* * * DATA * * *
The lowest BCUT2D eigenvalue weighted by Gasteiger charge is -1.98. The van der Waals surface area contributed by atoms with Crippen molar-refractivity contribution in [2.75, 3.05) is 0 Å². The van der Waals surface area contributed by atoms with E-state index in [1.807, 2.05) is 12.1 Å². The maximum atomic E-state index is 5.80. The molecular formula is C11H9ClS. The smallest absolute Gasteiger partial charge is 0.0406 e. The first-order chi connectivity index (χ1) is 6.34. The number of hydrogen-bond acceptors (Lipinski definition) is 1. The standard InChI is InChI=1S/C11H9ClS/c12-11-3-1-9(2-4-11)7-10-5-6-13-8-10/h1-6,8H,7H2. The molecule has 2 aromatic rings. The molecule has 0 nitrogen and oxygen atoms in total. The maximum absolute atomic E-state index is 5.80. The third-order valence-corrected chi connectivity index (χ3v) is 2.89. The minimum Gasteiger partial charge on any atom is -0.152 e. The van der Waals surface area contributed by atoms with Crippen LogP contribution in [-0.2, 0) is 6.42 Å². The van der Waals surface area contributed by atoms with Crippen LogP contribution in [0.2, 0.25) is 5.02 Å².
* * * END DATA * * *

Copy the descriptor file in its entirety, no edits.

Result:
The lowest BCUT2D eigenvalue weighted by Gasteiger charge is -1.98. The van der Waals surface area contributed by atoms with Crippen molar-refractivity contribution in [2.75, 3.05) is 0 Å². The van der Waals surface area contributed by atoms with E-state index in [1.807, 2.05) is 12.1 Å². The maximum atomic E-state index is 5.80. The molecular formula is C11H9ClS. The smallest absolute Gasteiger partial charge is 0.0406 e. The first-order chi connectivity index (χ1) is 6.34. The number of hydrogen-bond acceptors (Lipinski definition) is 1. The standard InChI is InChI=1S/C11H9ClS/c12-11-3-1-9(2-4-11)7-10-5-6-13-8-10/h1-6,8H,7H2. The molecule has 2 aromatic rings. The molecule has 0 nitrogen and oxygen atoms in total. The maximum absolute atomic E-state index is 5.80. The third-order valence-corrected chi connectivity index (χ3v) is 2.89. The minimum Gasteiger partial charge on any atom is -0.152 e. The van der Waals surface area contributed by atoms with Crippen LogP contribution in [-0.2, 0) is 6.42 Å². The van der Waals surface area contributed by atoms with Crippen LogP contribution in [0.2, 0.25) is 5.02 Å².